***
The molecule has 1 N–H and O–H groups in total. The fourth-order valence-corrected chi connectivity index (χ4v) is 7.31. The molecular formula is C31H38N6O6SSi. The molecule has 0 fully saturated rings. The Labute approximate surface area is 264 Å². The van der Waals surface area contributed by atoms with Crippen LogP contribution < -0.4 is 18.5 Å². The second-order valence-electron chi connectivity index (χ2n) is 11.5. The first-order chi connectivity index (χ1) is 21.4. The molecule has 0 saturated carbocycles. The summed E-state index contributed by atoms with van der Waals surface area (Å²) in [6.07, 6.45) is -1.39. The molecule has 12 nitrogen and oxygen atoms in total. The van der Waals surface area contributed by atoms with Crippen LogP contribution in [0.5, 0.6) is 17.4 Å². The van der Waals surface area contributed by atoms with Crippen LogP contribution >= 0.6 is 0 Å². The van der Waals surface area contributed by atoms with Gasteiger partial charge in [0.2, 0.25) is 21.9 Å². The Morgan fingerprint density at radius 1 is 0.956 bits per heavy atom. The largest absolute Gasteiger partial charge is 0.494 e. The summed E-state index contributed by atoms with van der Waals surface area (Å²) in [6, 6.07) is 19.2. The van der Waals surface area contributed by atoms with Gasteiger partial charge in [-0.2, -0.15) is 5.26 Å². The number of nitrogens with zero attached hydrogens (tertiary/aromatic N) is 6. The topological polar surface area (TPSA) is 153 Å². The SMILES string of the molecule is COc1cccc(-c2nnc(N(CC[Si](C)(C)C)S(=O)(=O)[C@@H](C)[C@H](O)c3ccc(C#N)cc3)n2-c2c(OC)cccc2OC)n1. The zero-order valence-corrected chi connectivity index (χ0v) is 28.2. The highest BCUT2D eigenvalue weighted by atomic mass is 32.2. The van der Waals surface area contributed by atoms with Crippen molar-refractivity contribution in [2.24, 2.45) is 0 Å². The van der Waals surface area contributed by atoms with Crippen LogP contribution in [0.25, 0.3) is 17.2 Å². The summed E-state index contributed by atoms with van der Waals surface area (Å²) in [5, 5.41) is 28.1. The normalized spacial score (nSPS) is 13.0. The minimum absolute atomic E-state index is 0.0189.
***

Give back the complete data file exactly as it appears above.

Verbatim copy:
The molecule has 1 N–H and O–H groups in total. The fourth-order valence-corrected chi connectivity index (χ4v) is 7.31. The molecular formula is C31H38N6O6SSi. The molecule has 0 fully saturated rings. The Labute approximate surface area is 264 Å². The van der Waals surface area contributed by atoms with Crippen LogP contribution < -0.4 is 18.5 Å². The second-order valence-electron chi connectivity index (χ2n) is 11.5. The first-order chi connectivity index (χ1) is 21.4. The molecule has 0 saturated carbocycles. The summed E-state index contributed by atoms with van der Waals surface area (Å²) in [6.07, 6.45) is -1.39. The molecule has 12 nitrogen and oxygen atoms in total. The van der Waals surface area contributed by atoms with Crippen LogP contribution in [0.5, 0.6) is 17.4 Å². The van der Waals surface area contributed by atoms with Crippen LogP contribution >= 0.6 is 0 Å². The van der Waals surface area contributed by atoms with Gasteiger partial charge in [0.2, 0.25) is 21.9 Å². The Morgan fingerprint density at radius 1 is 0.956 bits per heavy atom. The largest absolute Gasteiger partial charge is 0.494 e. The summed E-state index contributed by atoms with van der Waals surface area (Å²) in [6, 6.07) is 19.2. The van der Waals surface area contributed by atoms with Gasteiger partial charge in [-0.2, -0.15) is 5.26 Å². The number of nitrogens with zero attached hydrogens (tertiary/aromatic N) is 6. The topological polar surface area (TPSA) is 153 Å². The SMILES string of the molecule is COc1cccc(-c2nnc(N(CC[Si](C)(C)C)S(=O)(=O)[C@@H](C)[C@H](O)c3ccc(C#N)cc3)n2-c2c(OC)cccc2OC)n1. The zero-order valence-corrected chi connectivity index (χ0v) is 28.2. The highest BCUT2D eigenvalue weighted by atomic mass is 32.2. The van der Waals surface area contributed by atoms with Crippen molar-refractivity contribution in [2.24, 2.45) is 0 Å². The van der Waals surface area contributed by atoms with Crippen LogP contribution in [0.25, 0.3) is 17.2 Å². The summed E-state index contributed by atoms with van der Waals surface area (Å²) in [5, 5.41) is 28.1. The normalized spacial score (nSPS) is 13.0. The minimum absolute atomic E-state index is 0.0189.